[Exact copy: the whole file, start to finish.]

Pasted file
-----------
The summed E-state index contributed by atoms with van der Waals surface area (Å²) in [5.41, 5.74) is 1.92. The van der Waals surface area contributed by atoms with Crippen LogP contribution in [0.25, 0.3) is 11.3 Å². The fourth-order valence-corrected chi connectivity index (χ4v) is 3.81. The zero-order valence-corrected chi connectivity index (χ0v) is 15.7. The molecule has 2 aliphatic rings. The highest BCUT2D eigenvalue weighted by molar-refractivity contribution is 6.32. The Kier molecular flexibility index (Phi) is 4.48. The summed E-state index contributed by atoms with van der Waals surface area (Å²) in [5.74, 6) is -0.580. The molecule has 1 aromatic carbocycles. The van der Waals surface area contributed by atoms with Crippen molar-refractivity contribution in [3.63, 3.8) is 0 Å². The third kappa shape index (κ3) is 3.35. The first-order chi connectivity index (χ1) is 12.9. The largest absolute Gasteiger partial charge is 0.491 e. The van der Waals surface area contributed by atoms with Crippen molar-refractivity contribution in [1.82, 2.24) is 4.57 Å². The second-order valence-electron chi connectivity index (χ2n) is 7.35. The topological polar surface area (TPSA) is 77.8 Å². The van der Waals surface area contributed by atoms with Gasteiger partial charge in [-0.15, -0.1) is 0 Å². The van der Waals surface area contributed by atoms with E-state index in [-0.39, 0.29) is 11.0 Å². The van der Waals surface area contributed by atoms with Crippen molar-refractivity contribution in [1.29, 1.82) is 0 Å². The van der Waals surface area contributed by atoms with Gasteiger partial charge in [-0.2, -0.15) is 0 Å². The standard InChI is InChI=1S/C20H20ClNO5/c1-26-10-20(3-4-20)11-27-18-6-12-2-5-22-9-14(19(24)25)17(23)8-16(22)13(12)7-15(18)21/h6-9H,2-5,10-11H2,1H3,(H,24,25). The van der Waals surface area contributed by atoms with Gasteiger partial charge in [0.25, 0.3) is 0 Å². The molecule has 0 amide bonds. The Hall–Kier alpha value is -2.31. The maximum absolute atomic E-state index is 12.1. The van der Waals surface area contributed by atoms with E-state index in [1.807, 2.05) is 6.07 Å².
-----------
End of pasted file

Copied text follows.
The summed E-state index contributed by atoms with van der Waals surface area (Å²) in [5.41, 5.74) is 1.92. The van der Waals surface area contributed by atoms with Crippen LogP contribution in [0.25, 0.3) is 11.3 Å². The fourth-order valence-corrected chi connectivity index (χ4v) is 3.81. The zero-order valence-corrected chi connectivity index (χ0v) is 15.7. The molecule has 2 aliphatic rings. The highest BCUT2D eigenvalue weighted by molar-refractivity contribution is 6.32. The Kier molecular flexibility index (Phi) is 4.48. The summed E-state index contributed by atoms with van der Waals surface area (Å²) in [5.74, 6) is -0.580. The molecule has 1 aromatic carbocycles. The van der Waals surface area contributed by atoms with Crippen molar-refractivity contribution in [3.63, 3.8) is 0 Å². The third kappa shape index (κ3) is 3.35. The first-order chi connectivity index (χ1) is 12.9. The largest absolute Gasteiger partial charge is 0.491 e. The van der Waals surface area contributed by atoms with Crippen molar-refractivity contribution in [1.82, 2.24) is 4.57 Å². The second-order valence-electron chi connectivity index (χ2n) is 7.35. The topological polar surface area (TPSA) is 77.8 Å². The van der Waals surface area contributed by atoms with Gasteiger partial charge in [-0.15, -0.1) is 0 Å². The van der Waals surface area contributed by atoms with E-state index in [-0.39, 0.29) is 11.0 Å². The van der Waals surface area contributed by atoms with Crippen molar-refractivity contribution in [1.29, 1.82) is 0 Å². The van der Waals surface area contributed by atoms with Gasteiger partial charge in [-0.2, -0.15) is 0 Å². The standard InChI is InChI=1S/C20H20ClNO5/c1-26-10-20(3-4-20)11-27-18-6-12-2-5-22-9-14(19(24)25)17(23)8-16(22)13(12)7-15(18)21/h6-9H,2-5,10-11H2,1H3,(H,24,25). The van der Waals surface area contributed by atoms with Gasteiger partial charge in [0.25, 0.3) is 0 Å². The molecule has 0 amide bonds. The Hall–Kier alpha value is -2.31. The maximum absolute atomic E-state index is 12.1. The van der Waals surface area contributed by atoms with E-state index in [1.807, 2.05) is 6.07 Å².